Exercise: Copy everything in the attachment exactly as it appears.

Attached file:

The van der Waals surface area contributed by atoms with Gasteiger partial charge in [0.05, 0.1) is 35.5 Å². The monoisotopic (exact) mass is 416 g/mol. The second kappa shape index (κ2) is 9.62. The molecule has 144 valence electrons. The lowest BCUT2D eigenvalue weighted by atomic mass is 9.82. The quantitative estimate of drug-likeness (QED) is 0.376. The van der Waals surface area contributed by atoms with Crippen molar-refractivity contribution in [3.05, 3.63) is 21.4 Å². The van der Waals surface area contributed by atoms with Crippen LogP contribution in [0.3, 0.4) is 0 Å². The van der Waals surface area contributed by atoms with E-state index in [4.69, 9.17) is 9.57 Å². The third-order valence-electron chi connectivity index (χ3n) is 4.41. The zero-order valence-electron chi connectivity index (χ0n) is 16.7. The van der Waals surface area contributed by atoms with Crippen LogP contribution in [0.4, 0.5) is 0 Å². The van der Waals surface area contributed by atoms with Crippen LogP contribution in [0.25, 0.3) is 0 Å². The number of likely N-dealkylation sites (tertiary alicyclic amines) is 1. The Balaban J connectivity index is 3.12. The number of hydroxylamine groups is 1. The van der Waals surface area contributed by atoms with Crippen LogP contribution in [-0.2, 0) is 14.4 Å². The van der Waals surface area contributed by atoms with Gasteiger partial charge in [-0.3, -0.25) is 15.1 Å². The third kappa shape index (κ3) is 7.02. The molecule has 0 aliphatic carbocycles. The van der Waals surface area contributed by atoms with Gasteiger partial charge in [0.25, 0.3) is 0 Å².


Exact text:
The van der Waals surface area contributed by atoms with Gasteiger partial charge in [0.05, 0.1) is 35.5 Å². The monoisotopic (exact) mass is 416 g/mol. The second kappa shape index (κ2) is 9.62. The molecule has 144 valence electrons. The lowest BCUT2D eigenvalue weighted by atomic mass is 9.82. The quantitative estimate of drug-likeness (QED) is 0.376. The van der Waals surface area contributed by atoms with Crippen molar-refractivity contribution in [3.05, 3.63) is 21.4 Å². The van der Waals surface area contributed by atoms with Crippen LogP contribution in [0.3, 0.4) is 0 Å². The van der Waals surface area contributed by atoms with E-state index in [4.69, 9.17) is 9.57 Å². The third-order valence-electron chi connectivity index (χ3n) is 4.41. The zero-order valence-electron chi connectivity index (χ0n) is 16.7. The van der Waals surface area contributed by atoms with Crippen LogP contribution in [0.4, 0.5) is 0 Å². The van der Waals surface area contributed by atoms with Crippen LogP contribution in [0.25, 0.3) is 0 Å². The number of likely N-dealkylation sites (tertiary alicyclic amines) is 1. The Balaban J connectivity index is 3.12. The number of hydroxylamine groups is 1. The van der Waals surface area contributed by atoms with Crippen LogP contribution in [-0.2, 0) is 14.4 Å². The van der Waals surface area contributed by atoms with Gasteiger partial charge in [-0.3, -0.25) is 15.1 Å². The third kappa shape index (κ3) is 7.02. The molecule has 0 aliphatic carbocycles. The van der Waals surface area contributed by atoms with Gasteiger partial charge in [0.25, 0.3) is 0 Å².